Why I Marched – Áine Mulloy

Growing up, I’ve been encouraged to question, to discuss, to think critically. Of late, I’ve been thinking about my own motivation for voting to repeal.

It’s clear that this debate has gotten murky. Digs are being thrown, sensationalist imagery paraded through the streets, and the level of tension is rising. The aim of this series is to bring things back down to earth. Cut through some of the clutter, and get people thinking.

To do that, we’ve brought together 15 voices, including mine, to explain why we are voting to repeal.

Why I Marched

Early childhood memories include attending protests as a family. They were like a day out. Full of noise, laughter, fights in the car over who sat where. But we always understood what we were doing was important. That by standing up for what you believe in, you can change the world. It might sound idealistic, but I still believe it. And I feel the same about voting to repeal.

When it comes to repealing the 8th amendment, for me, the answer is clear – people want dignity. They want the ability to be able to make decisions when it comes to their health. To be listened to by doctors, and to have their wishes respected. The 8th stops people from accessing adequate information and healthcare. It’s mind boggling that medical best practice can be withheld from patients by the state.

We know that abortion is the most common gynaecological procedure for Irish women. And yet, it remains in the shadows. This is not good enough.

It should be noted that the 8th does more than just block abortion. It denies people access to information, and makes them powerless. It’s also dangerous. According to the World Health Organisation “[almost] every abortion death and disability could be prevented through sexuality education, use of effective contraception, provision of safe, legal induced abortion, and timely care for complications.” By denying access to safe, legal, abortions Irish people are forced to take greater risks. Restricting access means people have to wait longer for medical services. Which in turns increases the chance of complications. And that is only for those who are lucky enough to be able to travel. Voting to repeal helps to remove such barriers.

The reality is that being a pregnant person in Ireland means that you don’t have full control of your safety. But we can change that. We’ve been afforded an opportunity that so many others have fought for. A chance to change our society.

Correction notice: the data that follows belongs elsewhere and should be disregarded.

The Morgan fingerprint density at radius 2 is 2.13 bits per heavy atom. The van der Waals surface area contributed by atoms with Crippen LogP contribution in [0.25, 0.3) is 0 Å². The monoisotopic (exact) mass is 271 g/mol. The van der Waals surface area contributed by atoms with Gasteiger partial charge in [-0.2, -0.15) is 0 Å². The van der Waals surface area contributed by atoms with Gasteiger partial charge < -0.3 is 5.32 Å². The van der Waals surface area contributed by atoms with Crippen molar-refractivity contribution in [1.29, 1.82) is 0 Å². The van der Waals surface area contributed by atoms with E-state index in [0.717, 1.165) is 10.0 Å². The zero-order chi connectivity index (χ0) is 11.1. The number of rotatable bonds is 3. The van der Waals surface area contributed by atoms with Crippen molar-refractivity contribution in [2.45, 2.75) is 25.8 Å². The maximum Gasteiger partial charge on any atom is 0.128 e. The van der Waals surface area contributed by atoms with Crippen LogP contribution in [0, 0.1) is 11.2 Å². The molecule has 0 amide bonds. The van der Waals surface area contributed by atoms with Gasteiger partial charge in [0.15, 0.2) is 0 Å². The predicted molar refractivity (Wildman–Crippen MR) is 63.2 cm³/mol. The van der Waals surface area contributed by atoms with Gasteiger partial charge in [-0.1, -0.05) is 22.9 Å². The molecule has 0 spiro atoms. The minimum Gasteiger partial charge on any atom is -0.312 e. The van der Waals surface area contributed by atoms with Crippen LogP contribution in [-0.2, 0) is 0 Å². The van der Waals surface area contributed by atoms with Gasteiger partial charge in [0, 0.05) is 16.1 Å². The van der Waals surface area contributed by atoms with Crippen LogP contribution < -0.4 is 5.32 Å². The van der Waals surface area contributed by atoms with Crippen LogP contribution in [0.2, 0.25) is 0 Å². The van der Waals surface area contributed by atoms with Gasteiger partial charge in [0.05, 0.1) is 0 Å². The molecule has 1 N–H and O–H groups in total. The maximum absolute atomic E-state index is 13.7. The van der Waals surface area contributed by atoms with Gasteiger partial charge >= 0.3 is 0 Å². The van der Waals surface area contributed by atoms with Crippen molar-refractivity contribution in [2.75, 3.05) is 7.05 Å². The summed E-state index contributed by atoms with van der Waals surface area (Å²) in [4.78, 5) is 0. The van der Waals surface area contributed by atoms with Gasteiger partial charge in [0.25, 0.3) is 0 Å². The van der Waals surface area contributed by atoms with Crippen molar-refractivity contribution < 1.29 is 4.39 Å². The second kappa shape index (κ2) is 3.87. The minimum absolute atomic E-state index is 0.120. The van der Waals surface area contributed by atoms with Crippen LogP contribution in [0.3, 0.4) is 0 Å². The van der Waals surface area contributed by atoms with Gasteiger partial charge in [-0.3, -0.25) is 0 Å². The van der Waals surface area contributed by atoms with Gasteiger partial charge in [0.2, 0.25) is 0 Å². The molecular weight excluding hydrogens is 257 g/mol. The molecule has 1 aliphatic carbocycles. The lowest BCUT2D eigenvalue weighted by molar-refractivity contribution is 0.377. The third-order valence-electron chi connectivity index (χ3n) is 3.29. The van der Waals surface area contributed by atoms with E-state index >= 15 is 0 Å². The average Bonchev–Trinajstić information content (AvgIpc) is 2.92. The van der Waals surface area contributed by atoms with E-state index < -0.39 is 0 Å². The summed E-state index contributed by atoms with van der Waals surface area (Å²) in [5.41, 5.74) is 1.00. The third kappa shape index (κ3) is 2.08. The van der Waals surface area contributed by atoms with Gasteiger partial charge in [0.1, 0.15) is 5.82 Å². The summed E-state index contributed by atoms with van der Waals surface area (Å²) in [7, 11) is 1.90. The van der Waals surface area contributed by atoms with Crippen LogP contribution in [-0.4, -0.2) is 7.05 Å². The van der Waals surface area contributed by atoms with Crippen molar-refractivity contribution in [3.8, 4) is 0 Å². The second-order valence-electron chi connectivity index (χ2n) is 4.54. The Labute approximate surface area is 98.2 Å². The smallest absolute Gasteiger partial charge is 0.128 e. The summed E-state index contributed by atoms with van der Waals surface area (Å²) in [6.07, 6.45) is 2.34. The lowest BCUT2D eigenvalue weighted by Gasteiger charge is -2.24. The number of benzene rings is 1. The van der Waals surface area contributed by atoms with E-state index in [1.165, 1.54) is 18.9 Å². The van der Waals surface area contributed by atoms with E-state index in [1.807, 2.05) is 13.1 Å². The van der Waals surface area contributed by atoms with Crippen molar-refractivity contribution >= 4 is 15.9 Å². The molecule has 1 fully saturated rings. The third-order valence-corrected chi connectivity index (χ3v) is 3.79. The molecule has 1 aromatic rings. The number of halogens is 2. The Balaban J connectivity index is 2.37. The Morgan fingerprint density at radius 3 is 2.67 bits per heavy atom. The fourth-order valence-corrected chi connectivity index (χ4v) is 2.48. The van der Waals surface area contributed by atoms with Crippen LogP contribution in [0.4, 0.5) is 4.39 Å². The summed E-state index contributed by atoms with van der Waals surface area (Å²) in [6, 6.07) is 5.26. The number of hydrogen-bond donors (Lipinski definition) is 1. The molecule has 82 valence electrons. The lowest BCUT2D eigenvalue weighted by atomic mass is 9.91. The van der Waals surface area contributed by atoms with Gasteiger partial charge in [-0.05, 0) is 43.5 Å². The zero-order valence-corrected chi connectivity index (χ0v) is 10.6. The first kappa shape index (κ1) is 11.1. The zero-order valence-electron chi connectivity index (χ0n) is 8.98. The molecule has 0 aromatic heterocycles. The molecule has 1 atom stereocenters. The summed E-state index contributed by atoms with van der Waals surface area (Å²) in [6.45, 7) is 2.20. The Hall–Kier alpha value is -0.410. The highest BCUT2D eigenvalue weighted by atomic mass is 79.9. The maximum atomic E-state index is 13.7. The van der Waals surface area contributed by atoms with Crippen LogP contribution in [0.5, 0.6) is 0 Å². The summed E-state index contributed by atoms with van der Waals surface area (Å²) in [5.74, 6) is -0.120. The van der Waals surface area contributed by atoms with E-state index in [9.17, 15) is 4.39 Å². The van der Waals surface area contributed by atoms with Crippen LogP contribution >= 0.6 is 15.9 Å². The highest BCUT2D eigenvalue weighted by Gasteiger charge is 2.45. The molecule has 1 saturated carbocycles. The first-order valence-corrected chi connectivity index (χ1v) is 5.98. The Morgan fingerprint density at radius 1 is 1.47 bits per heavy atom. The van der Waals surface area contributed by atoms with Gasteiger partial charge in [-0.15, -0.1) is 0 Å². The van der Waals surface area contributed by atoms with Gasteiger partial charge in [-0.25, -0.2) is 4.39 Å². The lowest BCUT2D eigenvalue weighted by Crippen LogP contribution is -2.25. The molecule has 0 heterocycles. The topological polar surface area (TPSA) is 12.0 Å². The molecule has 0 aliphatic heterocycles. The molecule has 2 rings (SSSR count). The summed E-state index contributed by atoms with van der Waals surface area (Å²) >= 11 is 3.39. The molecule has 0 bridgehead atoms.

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To my mind, there are too many stories of desperation and turmoil. Too many doors closed, and eyes averted. Yet there is a palpable sense that the tide is turning. We’re saying enough is enough. I’ve marched, and volunteered, written to my local TD’s, ministers, and the citizen’s assembly. I’ve donated, and agitated. And I would urge others to do the same. Or at the very least, just vote.

Voting to repeal is the first step we can all take to make our society safer. If you are unsure as to why remember: every day 10 women are forced to travel to access basic healthcare; 5 women a day potentially face years in jail for illegally obtaining abortion pills; remember Savita Halappanavar; the X case; Ms. Y; and the countless other people who are unable to travel. Voting to repeal is the first step that can help us create a safer community for everyone. A community in which adequate health care can be accessed by those who need it – when they need it.


If you are unsure whether you are registered to vote or not, make sure you check the register. If your name does not appear, complete this form and send it to your relevant authority before Nov. 25th. 

We’d also like to extend a huge thanks to everyone who took the time to submit their thoughts to this series. We’ll be sharing their words over the coming days.

Our sincere gratitude to Louise O’Neill – author, and Fiona LawlessKaren Cowley – Wyvern Lingo, Mango Dassle –  rapper/spoken word artist, Clare ‘Clisare’ – YouTuberKaren Miano – co-founder DIAxDEMAndrea Horan – The Hunreal Issues/Tropical PopicalLily J. (pseudonym), Susannah Appleby – founder Imp Hour EventsNicole Kirwan – student/YouTuberJess Kav – singer, and  Michael Dillon Faye O’Rourke – Little Green CarsAmanda Azams – Fried Plantains Collective, and Michael Pope – Le Galaxie.  

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Aine Mulloy

Co-Founder of GirlCrew. Loves brands, media, books, and music. Can generally be found reading in quiet spaces, or in over-crowded music joints.

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